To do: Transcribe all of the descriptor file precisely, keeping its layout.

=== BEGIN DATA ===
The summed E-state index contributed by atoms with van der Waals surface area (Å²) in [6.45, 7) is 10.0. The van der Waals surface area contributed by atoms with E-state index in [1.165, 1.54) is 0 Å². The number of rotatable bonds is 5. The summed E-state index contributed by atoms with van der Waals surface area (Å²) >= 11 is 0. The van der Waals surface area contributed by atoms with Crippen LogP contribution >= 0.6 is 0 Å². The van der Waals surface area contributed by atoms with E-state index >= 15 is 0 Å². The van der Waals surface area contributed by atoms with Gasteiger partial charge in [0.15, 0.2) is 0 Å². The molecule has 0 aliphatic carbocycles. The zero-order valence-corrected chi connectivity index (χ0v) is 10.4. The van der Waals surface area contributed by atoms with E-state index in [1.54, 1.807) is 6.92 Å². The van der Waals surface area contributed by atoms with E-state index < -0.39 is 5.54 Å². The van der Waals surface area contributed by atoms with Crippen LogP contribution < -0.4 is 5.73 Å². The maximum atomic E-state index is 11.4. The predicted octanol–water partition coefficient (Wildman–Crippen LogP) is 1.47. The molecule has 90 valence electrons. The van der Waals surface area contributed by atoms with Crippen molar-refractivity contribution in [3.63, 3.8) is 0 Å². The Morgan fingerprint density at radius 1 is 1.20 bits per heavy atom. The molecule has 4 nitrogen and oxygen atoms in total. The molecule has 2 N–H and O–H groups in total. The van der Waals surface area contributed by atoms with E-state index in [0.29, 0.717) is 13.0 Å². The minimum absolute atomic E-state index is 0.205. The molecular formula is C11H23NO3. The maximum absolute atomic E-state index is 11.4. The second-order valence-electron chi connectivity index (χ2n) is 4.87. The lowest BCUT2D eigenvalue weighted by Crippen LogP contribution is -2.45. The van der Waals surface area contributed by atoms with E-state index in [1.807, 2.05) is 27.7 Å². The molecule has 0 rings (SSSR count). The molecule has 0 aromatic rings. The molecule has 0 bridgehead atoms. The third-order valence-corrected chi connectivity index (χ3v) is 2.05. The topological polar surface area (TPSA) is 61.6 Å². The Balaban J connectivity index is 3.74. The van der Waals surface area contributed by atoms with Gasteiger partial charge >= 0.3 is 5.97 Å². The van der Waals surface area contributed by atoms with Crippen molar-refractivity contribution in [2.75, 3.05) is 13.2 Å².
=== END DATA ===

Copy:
The summed E-state index contributed by atoms with van der Waals surface area (Å²) in [6.45, 7) is 10.0. The van der Waals surface area contributed by atoms with E-state index in [1.165, 1.54) is 0 Å². The number of rotatable bonds is 5. The summed E-state index contributed by atoms with van der Waals surface area (Å²) >= 11 is 0. The van der Waals surface area contributed by atoms with Crippen LogP contribution >= 0.6 is 0 Å². The van der Waals surface area contributed by atoms with E-state index >= 15 is 0 Å². The van der Waals surface area contributed by atoms with Gasteiger partial charge in [0.15, 0.2) is 0 Å². The molecule has 0 aliphatic carbocycles. The zero-order valence-corrected chi connectivity index (χ0v) is 10.4. The van der Waals surface area contributed by atoms with E-state index in [1.54, 1.807) is 6.92 Å². The van der Waals surface area contributed by atoms with E-state index < -0.39 is 5.54 Å². The van der Waals surface area contributed by atoms with Crippen LogP contribution < -0.4 is 5.73 Å². The maximum atomic E-state index is 11.4. The predicted octanol–water partition coefficient (Wildman–Crippen LogP) is 1.47. The molecule has 90 valence electrons. The van der Waals surface area contributed by atoms with Crippen molar-refractivity contribution in [3.63, 3.8) is 0 Å². The Morgan fingerprint density at radius 1 is 1.20 bits per heavy atom. The molecule has 4 nitrogen and oxygen atoms in total. The molecule has 2 N–H and O–H groups in total. The van der Waals surface area contributed by atoms with E-state index in [0.29, 0.717) is 13.0 Å². The minimum absolute atomic E-state index is 0.205. The molecular formula is C11H23NO3. The maximum absolute atomic E-state index is 11.4. The second-order valence-electron chi connectivity index (χ2n) is 4.87. The lowest BCUT2D eigenvalue weighted by Crippen LogP contribution is -2.45. The van der Waals surface area contributed by atoms with E-state index in [1.807, 2.05) is 27.7 Å². The molecule has 0 rings (SSSR count). The molecule has 0 aromatic rings. The molecule has 0 bridgehead atoms. The third-order valence-corrected chi connectivity index (χ3v) is 2.05. The topological polar surface area (TPSA) is 61.6 Å². The Balaban J connectivity index is 3.74. The van der Waals surface area contributed by atoms with Gasteiger partial charge >= 0.3 is 5.97 Å². The van der Waals surface area contributed by atoms with Crippen molar-refractivity contribution in [2.75, 3.05) is 13.2 Å².